Papua New Guinea's National Adaptation Plan is a recipe that can help farmers meet climate challenges and increase food security. UNDP toured Pastor Ikupu’s farm in Central province to find out how.
Pastor Aihi Ikupu lives in Hisiu, a small village dotted along the Hiritano Highway in Central Province 100km North-West of Port Moresby, the capital city of Papua New Guinea. A subsistence farmer, his two hectares of land produce crops to support his wife and five children, and the community of Kairiku district.
A leader of his local Christian Life Church, Pastor Ikupu faces many climate-related challenges that hinder his harvests. But he is learning to adapt. Papua New Guinea’s National Adaptation Plan, being developed with UNDP's assistance, is specifically focused on agriculture, health, transport and infrastructure to respond to challenging climate scenarios.
Recognized as an acute challenge for Papua New Guinea, UNDP is supporting the Government in their commitment to mainstream climate action in policy planning and delivery. The Advancing PNG’s National Adaptation project supports interventions to address climate change adaptation, particularly in rural areas frequently exposed to external shocks.
Pastor Ikupu shows how agricultural farmers are affected by climate change and how some of his adaptive solutions help to ensure the country’s food producers can adjust to climate impacts.
|“I use my small-scale irrigation system in drought". Photo: Seru Kepa/ UNDP Papua New Guinea|
The pastor says rising temperatures is a major challenge that reduces the yield of his produce, encouraging weed growth and a rise in pests that damage his crops. He also sees changes in precipitation patterns. This increases short-term crop failures and decreases long-term production.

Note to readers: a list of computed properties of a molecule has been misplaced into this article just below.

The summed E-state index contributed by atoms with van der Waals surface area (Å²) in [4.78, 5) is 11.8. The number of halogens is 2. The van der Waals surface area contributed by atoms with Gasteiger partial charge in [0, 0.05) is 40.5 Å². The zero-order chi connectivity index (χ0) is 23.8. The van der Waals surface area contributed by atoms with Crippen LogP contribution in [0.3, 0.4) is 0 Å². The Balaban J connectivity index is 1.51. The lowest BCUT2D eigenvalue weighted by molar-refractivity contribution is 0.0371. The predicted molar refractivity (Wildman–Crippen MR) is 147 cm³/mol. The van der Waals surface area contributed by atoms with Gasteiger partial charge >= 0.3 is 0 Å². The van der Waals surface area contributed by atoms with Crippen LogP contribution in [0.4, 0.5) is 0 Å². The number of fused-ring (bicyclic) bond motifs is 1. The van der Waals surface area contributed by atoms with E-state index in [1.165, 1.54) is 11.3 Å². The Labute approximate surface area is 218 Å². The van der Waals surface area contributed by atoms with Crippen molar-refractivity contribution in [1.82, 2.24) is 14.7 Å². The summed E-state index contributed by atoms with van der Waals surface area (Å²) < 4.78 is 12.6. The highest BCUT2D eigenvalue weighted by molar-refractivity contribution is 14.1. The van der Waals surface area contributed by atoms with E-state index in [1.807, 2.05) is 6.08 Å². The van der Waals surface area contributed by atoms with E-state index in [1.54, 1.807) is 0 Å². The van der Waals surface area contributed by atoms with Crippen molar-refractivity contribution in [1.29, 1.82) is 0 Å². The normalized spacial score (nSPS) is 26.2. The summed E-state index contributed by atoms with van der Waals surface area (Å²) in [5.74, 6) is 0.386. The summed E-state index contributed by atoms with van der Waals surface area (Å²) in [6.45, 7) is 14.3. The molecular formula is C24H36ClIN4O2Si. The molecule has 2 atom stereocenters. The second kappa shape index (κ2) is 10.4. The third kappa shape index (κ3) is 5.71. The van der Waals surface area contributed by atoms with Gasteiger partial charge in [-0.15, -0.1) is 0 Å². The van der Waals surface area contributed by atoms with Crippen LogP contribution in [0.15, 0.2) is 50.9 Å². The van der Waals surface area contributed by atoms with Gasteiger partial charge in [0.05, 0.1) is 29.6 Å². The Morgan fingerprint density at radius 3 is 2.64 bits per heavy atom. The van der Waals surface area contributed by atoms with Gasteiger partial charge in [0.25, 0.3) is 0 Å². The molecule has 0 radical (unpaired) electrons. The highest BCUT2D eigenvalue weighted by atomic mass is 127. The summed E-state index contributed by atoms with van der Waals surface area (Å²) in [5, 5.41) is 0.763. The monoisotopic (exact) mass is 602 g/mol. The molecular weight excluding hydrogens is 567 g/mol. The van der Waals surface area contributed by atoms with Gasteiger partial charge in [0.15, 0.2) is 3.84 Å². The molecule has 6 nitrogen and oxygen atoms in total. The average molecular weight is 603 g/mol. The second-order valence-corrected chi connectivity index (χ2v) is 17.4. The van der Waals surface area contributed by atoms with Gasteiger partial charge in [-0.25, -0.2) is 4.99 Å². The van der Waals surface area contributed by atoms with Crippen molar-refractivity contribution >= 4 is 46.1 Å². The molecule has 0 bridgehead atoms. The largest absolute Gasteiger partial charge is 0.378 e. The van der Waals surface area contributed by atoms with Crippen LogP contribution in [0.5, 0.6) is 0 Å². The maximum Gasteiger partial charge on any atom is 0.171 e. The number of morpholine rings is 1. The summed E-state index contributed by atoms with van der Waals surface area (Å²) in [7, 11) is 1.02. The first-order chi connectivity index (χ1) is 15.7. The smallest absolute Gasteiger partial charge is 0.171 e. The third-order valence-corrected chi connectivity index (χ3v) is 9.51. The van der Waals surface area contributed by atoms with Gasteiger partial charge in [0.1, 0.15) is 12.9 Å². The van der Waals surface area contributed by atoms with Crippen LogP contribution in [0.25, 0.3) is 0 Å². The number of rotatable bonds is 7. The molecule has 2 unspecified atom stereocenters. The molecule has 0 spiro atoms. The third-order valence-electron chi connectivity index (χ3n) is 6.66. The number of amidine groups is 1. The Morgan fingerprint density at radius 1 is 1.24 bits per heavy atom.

Pastor Ikupu farm's produce includes grapes and taro, however he is also well known for his rice production.
|Pastor Ikupu is now well known for his rice production. Photo: Seru Kepa / UNDP Papua New Guinea|
“In the beginning, I did not generate a large harvest. But after the Department of Agriculture and Livestock visited my farm, they could see I had established rice and other crops, so they supported me to travel to China with them to acquire new methods and skills in rice farming on a larger scale,” he said.
Pastor Ikupu was part of a 19-member, two-week delegation to Guangzhou, in Guangdong province, where he was able to visit rice fields to broaden his knowledge on rice farming under the China-Pacific Agriculture Technology Training Programme.
He learned new farming techniques to utilize when adapting to climate change - such as integrating livestock with rice production, improving soil quality and implementing effective irrigation practices.
The pastor was also selected by the Fresh Produce Development Agency as a village extension worker - a voluntary model farmer trained to help build capacities of local farmers to adapt to climate change.
“During the long drought periods I rely on mulching, meaning that I don’t weed around my crops, I let the weeds grow so they provide a canopy for shade, protecting the rice and other produce from sunlight,” said Pastor Ikupu, who constructed a small-scale irrigation system to water crops daily.
In heavy rainfall, Pastor Ikupu uses flooding to his advantage as natural irrigation. He also adds chicken manure as fertilizer to flood water to produce richer crop yields. “The flooding is beneficial, we don’t need to pump water into the soil, we can just let nature run its course.”
The United Nations Development Programme, together with the Climate Change Development Authority, is developing the National Adaptation Plan for Papua New Guinea. The National Adaptation Plan aims to enhance adaptive capacity, strengthen resilience and reduce vulnerability to climate change.